Pregnant women, or women who have given birth within the past year, are more likely to be murdered than die of any other cause, a new study finds.
A team led by researchers from Tulane University found that 3.62 homicides per every 100,000 women who were either pregnant or within a year of having gave birth from 2018 to 2019.
They were 16 percent more likely to be murdered than the average woman, and the homicide rate among pregnant women or those who had given birth within the last 42 days exceeded the rate of all leading causes of maternal mortality.
Black women are at a higher risk of being murdered than those of other races.
Pregnant women in America have long been those most vulnerable to domestic violence and murder, and recent upticks in crime has especially affected the group.
Pregnant women, or women who have recently given birth, are more likely to be a victim of homicide than die from any other cause. Black women is particular are especially at risk, and young pregnant women are six times as likely to be murdered than their peers (file photo)
‘Our overall main finding was that homicide is more common among pregnant postpartum women, compared to nonpregnant, non-postpartum women,’ Dr Maeve Wallace, lead author of the study and assistant professor at Tulane, said to The Lilly.
‘And that’s particularly true for Black women, when we stratify by race, and for young women.’
Researchers, who published their findings last month in Obstetrics & Gynecology, gathered data from the National Center for Health Statistics (NCHS) from 2018 and 2019.
Women aged ten to 44 were included in the study.
Black women were found to face a significantly higher risk of suffering homicide either during pregnancy or right after then they were during other times, with those under 25 being at most risk.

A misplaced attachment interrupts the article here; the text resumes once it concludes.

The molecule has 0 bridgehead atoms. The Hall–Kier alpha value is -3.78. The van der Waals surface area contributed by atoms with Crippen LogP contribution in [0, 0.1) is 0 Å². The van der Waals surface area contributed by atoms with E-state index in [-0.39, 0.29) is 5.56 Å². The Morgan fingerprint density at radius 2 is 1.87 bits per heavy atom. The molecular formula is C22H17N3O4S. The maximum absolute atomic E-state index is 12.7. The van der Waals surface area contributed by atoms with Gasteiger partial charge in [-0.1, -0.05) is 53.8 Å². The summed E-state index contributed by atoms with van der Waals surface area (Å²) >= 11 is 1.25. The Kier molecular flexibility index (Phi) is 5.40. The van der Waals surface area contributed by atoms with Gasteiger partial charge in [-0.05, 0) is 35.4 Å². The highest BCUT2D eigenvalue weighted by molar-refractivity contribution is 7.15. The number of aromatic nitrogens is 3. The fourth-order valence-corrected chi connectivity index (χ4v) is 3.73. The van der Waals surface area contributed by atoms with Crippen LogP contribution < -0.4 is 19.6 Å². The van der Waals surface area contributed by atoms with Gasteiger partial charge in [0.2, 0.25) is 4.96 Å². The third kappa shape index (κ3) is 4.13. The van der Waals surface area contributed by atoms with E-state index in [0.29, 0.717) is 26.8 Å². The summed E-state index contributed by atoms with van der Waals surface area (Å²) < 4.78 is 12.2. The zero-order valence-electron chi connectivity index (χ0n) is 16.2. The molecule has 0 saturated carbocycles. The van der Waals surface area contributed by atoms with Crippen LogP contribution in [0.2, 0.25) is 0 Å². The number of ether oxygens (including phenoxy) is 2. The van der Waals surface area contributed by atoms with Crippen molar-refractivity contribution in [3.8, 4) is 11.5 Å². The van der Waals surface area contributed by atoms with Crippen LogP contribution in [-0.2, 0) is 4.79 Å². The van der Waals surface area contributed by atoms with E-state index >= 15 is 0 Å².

Girls age ten through 19 were also six times likely to be murdered when they were, or directly after, pregnancy when compared to others – with the risk increasing two-fold among black girls of that age.
Researchers also found that two-thirds of the homicides occurred at home, with more than half involving a firearm.
Interestingly, the research team found no difference homicide rates in pregnant and postpartum white women compared to other white women who were not pregnant.
The study is one of the first of its kind, as many death certificates did not denote that a person was either pregnancy or recently gave birth until fairly recently.
In 2003, the NCHS began to require states to denote someone’s pregnancy status on their certificate when they died.
Around two-thirds of pregnant, or recently pregnant, women who are murdered were killed at home. The FBI reports a 30% increase in murders in 2020, the largest single year increase ever, and many cities have suffered from upticks of violent crime so far this year (file photo)
There was a long lag between that order going into effect and states actually making the change, though, and it was not until the 2010s where much of this data was available.
Even the U.S. Centers for Disease Control and Prevention (CDC) did not publish annual maternal mortality data from 2007 to 2020, as the agency just did not have an accessible way to gather it.
While the study does not include data from 2020, the year where Covid arrived in America saw the largest surge in homicides recorded.
Official FBI data finds that there were 21,570 homicides in 2020, up near 30 percent from 2019, though violent crime figures are still lower now than they were at their peak in the 1990s.
One expert blames civil unrest caused by the summer’s Black Lives Matter protests, and instability caused by the pandemic for last years crime wave.
He also said police may have ‘pulled back’ due to the protests, and that community-police relationships were likely hurt after the violent summer.
Many major American cities are still feeling that wave, and are recording higher rates of many violent crimes this year than they were the last.
Source: | This article originally belongs to Dailymail.co.uk